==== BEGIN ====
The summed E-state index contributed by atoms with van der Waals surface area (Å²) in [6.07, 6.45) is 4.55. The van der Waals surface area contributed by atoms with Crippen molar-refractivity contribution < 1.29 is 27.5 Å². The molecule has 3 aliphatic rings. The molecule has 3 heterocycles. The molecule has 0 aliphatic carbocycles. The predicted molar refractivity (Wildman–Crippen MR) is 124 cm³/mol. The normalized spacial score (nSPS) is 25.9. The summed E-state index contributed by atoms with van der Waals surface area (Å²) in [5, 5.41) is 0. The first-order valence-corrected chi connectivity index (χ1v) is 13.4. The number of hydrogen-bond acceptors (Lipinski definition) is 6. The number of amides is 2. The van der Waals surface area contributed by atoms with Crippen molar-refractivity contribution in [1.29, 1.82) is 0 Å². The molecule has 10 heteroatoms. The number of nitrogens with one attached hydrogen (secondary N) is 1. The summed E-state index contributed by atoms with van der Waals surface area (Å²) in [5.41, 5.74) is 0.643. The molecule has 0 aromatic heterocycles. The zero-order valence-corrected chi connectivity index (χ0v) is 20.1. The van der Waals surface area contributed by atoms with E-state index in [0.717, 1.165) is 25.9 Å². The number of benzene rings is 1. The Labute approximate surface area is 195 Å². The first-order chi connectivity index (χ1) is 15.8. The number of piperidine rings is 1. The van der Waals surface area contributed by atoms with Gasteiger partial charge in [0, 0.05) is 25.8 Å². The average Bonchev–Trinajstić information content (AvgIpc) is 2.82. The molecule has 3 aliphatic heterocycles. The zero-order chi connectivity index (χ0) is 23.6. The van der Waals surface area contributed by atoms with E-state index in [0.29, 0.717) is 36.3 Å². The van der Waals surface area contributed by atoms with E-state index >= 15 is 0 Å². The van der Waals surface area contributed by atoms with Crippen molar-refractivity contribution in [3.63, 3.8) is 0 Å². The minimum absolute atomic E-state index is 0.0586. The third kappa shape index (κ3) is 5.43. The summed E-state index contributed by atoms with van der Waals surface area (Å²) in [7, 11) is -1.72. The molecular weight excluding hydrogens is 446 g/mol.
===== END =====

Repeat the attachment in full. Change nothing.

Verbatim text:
The summed E-state index contributed by atoms with van der Waals surface area (Å²) in [6.07, 6.45) is 4.55. The van der Waals surface area contributed by atoms with Crippen molar-refractivity contribution < 1.29 is 27.5 Å². The molecule has 3 aliphatic rings. The molecule has 3 heterocycles. The molecule has 0 aliphatic carbocycles. The predicted molar refractivity (Wildman–Crippen MR) is 124 cm³/mol. The normalized spacial score (nSPS) is 25.9. The summed E-state index contributed by atoms with van der Waals surface area (Å²) in [5, 5.41) is 0. The first-order valence-corrected chi connectivity index (χ1v) is 13.4. The number of hydrogen-bond acceptors (Lipinski definition) is 6. The number of amides is 2. The van der Waals surface area contributed by atoms with Crippen molar-refractivity contribution in [1.29, 1.82) is 0 Å². The molecule has 10 heteroatoms. The number of nitrogens with one attached hydrogen (secondary N) is 1. The summed E-state index contributed by atoms with van der Waals surface area (Å²) in [5.41, 5.74) is 0.643. The molecule has 0 aromatic heterocycles. The zero-order valence-corrected chi connectivity index (χ0v) is 20.1. The van der Waals surface area contributed by atoms with E-state index in [0.717, 1.165) is 25.9 Å². The number of benzene rings is 1. The Labute approximate surface area is 195 Å². The first-order chi connectivity index (χ1) is 15.8. The number of piperidine rings is 1. The van der Waals surface area contributed by atoms with Gasteiger partial charge in [0, 0.05) is 25.8 Å². The average Bonchev–Trinajstić information content (AvgIpc) is 2.82. The molecule has 3 aliphatic heterocycles. The zero-order chi connectivity index (χ0) is 23.6. The van der Waals surface area contributed by atoms with E-state index in [0.29, 0.717) is 36.3 Å². The van der Waals surface area contributed by atoms with E-state index >= 15 is 0 Å². The van der Waals surface area contributed by atoms with Crippen molar-refractivity contribution in [3.63, 3.8) is 0 Å². The minimum absolute atomic E-state index is 0.0586. The third kappa shape index (κ3) is 5.43. The summed E-state index contributed by atoms with van der Waals surface area (Å²) in [7, 11) is -1.72. The molecular weight excluding hydrogens is 446 g/mol.